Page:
They said goodbye to Bourbon at the Ehrlich Animal Hospital. At, 13, the German shepherd mix was too arthritic to stand.
The veterinarian had told Debbie and Bruce Wilinski that the dog would give them a look when he was ready for it all to end.
"I saw the look," Debbie said. "I never want to see that look again."
Last week, more than a decade later, the Wilinskis returned with another dog in pain. But for Canyon, the visit was a second chance. For $2,000, he would undergo a procedure using his own stem cells to bring new life to old joints, easing his pain and slowing his arthritis.
The technique, promoted by a company called MediVet America, has taken hold in a country where 8 million dogs suffer from the degenerative condition.
There's still no scientific proof that the treatment helps in the long term, and no certainty that every owner will get a return on the investment.
But hundreds of pets like Canyon have undergone the procedure. Some now play Frisbee.
The term "stem cell" may call to mind controversy, but ethical debates about human embryos are a separate matter.
Stem cells are found in adults, too. They are called the building blocks of the body because they begin as a wild card but can divide into specialized cells that do different jobs, like make cartilage, bone and muscle. They are being researched around the world for treatment of human disorders such as spinal injuries, heart problems and auto-immune diseases.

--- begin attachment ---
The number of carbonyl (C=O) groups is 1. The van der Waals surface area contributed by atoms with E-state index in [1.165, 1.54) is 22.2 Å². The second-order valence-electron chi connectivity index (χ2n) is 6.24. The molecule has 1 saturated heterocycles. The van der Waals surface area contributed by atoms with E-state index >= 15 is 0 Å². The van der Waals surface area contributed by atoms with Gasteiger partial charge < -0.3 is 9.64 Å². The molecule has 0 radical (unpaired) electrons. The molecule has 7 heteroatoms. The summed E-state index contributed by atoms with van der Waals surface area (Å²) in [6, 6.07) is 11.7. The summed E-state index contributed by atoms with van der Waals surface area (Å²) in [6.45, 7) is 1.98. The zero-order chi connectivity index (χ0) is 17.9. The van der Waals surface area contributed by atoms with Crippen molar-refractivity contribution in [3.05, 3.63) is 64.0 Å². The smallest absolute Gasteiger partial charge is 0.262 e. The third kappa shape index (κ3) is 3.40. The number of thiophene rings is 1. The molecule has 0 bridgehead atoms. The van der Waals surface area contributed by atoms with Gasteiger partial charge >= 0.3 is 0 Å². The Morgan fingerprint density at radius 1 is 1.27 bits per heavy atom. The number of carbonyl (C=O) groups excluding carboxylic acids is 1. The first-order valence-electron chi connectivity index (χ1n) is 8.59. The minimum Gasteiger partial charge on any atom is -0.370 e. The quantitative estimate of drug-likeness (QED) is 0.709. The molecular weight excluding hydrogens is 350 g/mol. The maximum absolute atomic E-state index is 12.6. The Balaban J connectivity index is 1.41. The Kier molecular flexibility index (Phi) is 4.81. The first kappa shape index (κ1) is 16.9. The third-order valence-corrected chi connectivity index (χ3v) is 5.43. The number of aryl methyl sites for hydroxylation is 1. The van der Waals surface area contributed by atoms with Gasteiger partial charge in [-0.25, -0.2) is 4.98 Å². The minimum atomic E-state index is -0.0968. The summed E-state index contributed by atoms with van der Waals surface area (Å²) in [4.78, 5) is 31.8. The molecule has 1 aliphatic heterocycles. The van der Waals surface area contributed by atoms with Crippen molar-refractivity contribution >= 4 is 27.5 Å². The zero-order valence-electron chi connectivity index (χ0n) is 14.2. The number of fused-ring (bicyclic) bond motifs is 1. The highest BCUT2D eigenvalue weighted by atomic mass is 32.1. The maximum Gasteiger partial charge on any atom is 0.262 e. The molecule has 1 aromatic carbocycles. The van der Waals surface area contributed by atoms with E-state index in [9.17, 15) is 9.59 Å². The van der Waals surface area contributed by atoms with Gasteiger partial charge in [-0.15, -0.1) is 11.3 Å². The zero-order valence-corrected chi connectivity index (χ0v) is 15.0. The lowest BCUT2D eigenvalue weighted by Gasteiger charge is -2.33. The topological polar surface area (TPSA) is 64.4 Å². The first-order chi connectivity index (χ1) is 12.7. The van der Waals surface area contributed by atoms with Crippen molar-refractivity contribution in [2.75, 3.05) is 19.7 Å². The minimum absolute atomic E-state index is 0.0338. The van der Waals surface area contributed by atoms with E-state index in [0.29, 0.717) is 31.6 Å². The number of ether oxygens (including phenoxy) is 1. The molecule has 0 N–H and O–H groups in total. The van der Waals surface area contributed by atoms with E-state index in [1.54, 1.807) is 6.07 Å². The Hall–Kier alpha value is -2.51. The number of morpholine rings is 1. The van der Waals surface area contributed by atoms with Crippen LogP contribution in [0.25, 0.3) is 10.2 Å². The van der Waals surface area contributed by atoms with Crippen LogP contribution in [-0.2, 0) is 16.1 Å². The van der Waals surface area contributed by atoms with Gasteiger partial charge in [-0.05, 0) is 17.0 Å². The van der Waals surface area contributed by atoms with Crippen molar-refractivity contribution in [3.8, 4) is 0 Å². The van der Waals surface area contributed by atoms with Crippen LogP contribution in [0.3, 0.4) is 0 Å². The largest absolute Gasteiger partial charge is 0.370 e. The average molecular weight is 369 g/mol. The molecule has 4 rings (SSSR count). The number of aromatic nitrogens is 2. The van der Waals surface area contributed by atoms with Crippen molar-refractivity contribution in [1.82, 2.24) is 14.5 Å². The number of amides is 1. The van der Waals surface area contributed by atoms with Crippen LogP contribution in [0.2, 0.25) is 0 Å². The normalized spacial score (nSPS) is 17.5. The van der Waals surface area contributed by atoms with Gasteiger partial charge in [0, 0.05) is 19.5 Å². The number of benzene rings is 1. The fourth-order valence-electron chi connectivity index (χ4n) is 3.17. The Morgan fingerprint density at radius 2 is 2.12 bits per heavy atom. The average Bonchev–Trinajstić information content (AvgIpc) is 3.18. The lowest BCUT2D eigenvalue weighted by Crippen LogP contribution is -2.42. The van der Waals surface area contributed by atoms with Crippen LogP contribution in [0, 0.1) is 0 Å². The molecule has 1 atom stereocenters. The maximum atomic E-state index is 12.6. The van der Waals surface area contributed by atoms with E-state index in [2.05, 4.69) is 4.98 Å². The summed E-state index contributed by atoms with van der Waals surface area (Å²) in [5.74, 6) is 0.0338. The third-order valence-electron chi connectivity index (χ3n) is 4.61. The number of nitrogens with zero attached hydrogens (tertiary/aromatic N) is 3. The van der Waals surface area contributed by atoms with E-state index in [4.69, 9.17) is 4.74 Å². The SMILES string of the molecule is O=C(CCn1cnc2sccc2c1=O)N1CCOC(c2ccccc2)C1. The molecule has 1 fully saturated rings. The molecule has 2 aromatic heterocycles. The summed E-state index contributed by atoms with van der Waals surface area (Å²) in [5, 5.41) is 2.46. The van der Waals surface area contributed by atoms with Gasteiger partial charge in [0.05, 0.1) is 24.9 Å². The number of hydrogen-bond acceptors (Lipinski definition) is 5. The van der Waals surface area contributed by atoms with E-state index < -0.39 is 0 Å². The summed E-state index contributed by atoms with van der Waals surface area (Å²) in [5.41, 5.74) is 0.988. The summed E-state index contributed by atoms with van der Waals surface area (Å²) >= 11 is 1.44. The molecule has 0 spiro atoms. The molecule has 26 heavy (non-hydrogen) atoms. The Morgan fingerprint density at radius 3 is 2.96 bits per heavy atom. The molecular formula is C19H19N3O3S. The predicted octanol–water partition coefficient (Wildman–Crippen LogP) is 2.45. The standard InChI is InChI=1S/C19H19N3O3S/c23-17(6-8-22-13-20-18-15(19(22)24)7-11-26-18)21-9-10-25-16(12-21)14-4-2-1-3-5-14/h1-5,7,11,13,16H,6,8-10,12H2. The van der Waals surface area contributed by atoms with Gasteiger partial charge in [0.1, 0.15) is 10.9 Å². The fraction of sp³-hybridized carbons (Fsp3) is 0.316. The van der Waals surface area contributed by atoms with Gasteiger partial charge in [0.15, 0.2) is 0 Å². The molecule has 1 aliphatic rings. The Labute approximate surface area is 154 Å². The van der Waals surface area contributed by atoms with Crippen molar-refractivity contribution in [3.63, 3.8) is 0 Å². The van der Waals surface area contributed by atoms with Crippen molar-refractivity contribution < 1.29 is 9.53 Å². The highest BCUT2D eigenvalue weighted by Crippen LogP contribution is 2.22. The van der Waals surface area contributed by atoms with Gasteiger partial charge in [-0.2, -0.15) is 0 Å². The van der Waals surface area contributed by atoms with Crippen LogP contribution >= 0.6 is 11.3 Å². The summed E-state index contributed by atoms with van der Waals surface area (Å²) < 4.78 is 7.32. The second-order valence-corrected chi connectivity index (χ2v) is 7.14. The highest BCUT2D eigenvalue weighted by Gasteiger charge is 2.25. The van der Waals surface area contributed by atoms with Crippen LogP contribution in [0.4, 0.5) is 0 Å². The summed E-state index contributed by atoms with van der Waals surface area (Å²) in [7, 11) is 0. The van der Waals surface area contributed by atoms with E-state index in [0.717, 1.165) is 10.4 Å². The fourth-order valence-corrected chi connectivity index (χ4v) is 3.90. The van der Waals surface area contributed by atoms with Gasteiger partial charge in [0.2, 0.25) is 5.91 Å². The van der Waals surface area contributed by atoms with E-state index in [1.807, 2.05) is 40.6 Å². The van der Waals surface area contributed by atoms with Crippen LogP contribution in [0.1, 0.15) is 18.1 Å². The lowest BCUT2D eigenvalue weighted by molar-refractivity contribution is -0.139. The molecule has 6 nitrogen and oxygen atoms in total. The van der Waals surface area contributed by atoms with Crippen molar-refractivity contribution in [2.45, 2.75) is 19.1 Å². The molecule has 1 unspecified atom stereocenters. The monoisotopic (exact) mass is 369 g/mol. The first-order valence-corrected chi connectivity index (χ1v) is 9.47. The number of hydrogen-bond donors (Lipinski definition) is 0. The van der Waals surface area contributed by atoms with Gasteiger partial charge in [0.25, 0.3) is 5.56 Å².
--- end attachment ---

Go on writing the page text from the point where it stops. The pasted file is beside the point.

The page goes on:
Some of the leading veterinary schools in the country have been doing their own work with stem cells. Colorado State University is looking at them in relation to chronic kidney disease in felines. The University of California at Davis has found life-sparing treatments for horses with hoof problems. The University of Georgia is exploring the anti-inflammatory effects of stem cells.
Meanwhile, MediVet and another company called Vet-Stem have taken the developing science into the clinic. In the MediVet procedure, which can be performed by any veterinarian with the right training and equipment, the dog goes under anesthesia and a doctor extracts a tablespoon of fat from its belly.
A veterinary technician takes the fat into a lab and, through filtering and spinning, isolates the stem cells and activates them using LED light, in a process called photomodulation. The stem cells are then reinjected into the dog's problem areas and the animal goes home.